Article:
Does the idea of working in a "fab" (a semiconductor fabrication facility)
wearing a "bunny suit" (a garment covering your entire body to help keep dirt
away from the semiconductors) and tinkering with microscopic electronic devices
sound appealing? Then a career as a semiconductor technician may be for you.
What are semiconductors? They are tiny electronic circuits engraved on
to a silicon wafer. Each wafer contains hundreds of these circuits, also known
as microchips. Microchips are all around us: in television sets, digital watches,
even traffic lights. Experts say that by lunchtime, most of us have already
come into contact with at least 50 of these devices.
Semiconductor technicians perform a number of tasks that help in the production
of semiconductors. For example, a manufacturing technician (also called a
fabrication technician) spends his days operating one of the many pieces of
equipment used to make microchips.
An equipment technician is constantly testing equipment and performing
any repairs that are necessary. A microcontamination technician ensures that
the clean room where the microchips are actually made remains as pollution-free
Semiconductor technicians work for government organizations, universities,
large companies and smaller firms that produce specialty microchips for a
Working irregular hours is part of the job for semiconductor technicians.
Many fabs operate around the clock. Technicians are often expected to work
12-hour rotating shifts. The plus side of this "compressed" workweek is a
greater number of days off each month.
If you're the sort of person who can't rest until you discover how something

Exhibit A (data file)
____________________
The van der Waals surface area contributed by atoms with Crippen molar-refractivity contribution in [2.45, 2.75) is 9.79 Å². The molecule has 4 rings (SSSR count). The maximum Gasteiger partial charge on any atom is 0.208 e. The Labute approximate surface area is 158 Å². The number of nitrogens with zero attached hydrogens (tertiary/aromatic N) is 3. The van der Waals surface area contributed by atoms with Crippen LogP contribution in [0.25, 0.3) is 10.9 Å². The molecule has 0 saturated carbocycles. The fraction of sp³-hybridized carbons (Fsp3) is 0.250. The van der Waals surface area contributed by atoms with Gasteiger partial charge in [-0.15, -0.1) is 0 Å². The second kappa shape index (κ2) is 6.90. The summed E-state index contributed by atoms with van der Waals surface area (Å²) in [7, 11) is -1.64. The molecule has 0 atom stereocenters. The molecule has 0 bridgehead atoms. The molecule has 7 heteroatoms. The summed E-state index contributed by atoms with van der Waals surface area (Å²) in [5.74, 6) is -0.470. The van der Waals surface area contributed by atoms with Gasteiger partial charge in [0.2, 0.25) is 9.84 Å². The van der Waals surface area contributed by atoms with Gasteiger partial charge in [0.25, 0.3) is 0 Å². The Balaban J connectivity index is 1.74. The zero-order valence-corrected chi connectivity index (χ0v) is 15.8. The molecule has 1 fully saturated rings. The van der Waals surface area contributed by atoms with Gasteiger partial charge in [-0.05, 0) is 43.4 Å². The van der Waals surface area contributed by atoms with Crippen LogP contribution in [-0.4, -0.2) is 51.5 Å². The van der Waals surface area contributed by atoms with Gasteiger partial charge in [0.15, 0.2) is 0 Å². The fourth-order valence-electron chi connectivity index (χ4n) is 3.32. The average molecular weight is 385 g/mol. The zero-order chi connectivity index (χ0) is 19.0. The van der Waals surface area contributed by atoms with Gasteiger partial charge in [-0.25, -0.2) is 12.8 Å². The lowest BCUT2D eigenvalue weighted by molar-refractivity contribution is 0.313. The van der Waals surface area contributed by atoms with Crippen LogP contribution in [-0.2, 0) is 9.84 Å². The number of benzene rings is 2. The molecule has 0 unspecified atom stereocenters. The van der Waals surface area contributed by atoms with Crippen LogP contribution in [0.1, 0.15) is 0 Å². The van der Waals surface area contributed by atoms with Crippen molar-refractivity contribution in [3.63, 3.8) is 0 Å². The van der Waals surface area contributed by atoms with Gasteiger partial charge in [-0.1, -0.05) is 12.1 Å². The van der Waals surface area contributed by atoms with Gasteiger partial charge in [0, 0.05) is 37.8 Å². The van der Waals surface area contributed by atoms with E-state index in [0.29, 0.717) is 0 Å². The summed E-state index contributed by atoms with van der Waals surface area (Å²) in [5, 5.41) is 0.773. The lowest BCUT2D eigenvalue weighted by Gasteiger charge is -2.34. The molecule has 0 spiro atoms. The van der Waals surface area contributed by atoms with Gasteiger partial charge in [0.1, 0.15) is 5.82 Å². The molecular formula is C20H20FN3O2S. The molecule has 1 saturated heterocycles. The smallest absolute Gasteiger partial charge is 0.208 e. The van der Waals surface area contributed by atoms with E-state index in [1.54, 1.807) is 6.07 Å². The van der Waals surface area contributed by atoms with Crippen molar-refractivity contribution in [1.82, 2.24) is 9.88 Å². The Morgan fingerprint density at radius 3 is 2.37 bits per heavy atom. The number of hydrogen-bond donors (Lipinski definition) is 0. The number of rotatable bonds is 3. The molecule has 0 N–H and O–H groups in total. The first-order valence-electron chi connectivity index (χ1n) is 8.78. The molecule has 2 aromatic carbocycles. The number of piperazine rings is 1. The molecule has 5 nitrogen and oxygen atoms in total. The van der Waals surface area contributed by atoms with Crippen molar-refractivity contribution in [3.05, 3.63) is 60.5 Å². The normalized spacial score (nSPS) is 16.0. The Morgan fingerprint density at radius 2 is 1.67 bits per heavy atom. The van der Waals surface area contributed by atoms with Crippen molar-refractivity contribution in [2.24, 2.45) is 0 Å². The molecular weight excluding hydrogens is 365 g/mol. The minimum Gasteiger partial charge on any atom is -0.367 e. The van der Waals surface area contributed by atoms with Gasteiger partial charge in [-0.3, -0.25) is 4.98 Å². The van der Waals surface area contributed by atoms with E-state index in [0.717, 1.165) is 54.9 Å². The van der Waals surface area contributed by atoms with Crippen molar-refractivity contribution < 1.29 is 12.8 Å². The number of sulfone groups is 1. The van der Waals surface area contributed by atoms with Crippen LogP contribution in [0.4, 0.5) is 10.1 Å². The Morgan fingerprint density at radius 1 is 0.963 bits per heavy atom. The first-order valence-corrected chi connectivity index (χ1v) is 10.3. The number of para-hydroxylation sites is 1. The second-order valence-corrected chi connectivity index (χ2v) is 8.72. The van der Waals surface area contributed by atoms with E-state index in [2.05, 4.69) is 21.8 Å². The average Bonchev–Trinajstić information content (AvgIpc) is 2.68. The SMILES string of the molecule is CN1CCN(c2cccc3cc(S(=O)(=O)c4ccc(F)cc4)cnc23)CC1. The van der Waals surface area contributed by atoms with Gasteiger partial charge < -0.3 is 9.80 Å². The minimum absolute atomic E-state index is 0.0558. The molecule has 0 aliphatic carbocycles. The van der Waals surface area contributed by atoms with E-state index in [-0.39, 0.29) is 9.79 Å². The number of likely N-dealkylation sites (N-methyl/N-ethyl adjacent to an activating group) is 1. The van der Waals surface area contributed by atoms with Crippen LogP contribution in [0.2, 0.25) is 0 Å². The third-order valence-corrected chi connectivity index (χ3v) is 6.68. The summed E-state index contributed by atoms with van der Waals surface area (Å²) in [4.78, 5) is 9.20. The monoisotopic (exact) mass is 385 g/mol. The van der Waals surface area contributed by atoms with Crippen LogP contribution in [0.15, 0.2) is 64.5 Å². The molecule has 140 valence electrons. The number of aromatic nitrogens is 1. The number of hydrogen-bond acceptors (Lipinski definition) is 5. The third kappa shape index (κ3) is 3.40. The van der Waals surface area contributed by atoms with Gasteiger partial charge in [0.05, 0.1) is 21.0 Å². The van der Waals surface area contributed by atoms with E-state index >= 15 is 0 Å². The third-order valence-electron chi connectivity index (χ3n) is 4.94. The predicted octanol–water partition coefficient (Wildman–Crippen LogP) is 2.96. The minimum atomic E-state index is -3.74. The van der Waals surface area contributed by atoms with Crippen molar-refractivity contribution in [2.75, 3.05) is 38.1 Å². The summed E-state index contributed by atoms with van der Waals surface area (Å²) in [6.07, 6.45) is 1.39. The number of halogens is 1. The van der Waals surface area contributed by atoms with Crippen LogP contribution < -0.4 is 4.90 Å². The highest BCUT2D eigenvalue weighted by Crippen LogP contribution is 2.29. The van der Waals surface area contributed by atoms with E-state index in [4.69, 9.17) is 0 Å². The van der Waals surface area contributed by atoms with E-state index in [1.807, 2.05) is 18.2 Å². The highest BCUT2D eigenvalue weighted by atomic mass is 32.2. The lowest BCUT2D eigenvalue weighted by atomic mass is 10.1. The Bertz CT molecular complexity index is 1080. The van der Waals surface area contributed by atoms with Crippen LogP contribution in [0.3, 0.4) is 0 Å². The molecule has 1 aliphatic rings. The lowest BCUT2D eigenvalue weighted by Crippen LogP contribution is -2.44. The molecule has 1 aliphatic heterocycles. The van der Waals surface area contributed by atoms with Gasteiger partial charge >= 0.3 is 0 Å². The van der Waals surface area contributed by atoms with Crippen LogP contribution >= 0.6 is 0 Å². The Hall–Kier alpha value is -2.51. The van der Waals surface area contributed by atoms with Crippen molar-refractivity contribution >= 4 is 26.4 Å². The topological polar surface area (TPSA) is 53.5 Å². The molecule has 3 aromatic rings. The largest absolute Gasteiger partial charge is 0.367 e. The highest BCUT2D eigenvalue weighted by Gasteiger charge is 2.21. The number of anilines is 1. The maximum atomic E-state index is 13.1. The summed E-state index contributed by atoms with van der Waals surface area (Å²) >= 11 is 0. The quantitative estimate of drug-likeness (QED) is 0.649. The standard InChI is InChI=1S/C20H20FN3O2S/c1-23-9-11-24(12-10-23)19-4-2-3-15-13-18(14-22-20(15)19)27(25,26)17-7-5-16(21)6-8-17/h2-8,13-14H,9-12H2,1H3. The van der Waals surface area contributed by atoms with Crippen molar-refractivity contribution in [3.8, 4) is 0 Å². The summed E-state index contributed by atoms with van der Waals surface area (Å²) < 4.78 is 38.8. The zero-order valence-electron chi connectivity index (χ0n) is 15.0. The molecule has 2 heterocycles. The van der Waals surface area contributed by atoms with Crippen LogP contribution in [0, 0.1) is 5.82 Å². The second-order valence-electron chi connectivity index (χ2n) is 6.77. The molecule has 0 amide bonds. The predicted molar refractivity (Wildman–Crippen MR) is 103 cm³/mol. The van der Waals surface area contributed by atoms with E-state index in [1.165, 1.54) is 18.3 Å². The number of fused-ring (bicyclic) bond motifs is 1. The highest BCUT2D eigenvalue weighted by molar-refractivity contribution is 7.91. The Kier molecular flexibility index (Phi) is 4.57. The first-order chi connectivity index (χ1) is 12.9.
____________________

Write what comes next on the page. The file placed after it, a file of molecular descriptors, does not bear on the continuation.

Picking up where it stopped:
works, then you might consider becoming a semiconductor technician. Troubleshooting
is an important part of a technician's job, says Richard Ifert, an implant
equipment technician from Virginia.
"If there's anything wrong with the wafer, if it is damaged by the machine,
you can't tell until it has gone further down the production line," Ifert
explains. To get around this problem, technicians perform daily tests on the
equipment. This helps them spot potential problems before the machine malfunctions.
When a problem does occur, technicians need to systematically examine all
the possibilities until they've rooted out the problem. John Zitterkopf used
to work as an engineering technician.
"The equipment I was working on was a complex series of microprocessors,
power circuits, microwave generators, electromechanical systems, gas delivery
systems and vacuum systems. Understanding how each system was connected became
a very crucial part of the job," says Zitterkopf.
A basic grasp of math is a must for technicians. They must understand and
interpret all the data they've collected testing the equipment.
Computer skills are also essential. While technicians don't have to become
experts in languages such as UNIX, they do need to be familiar with basic
Test the material used to make microchips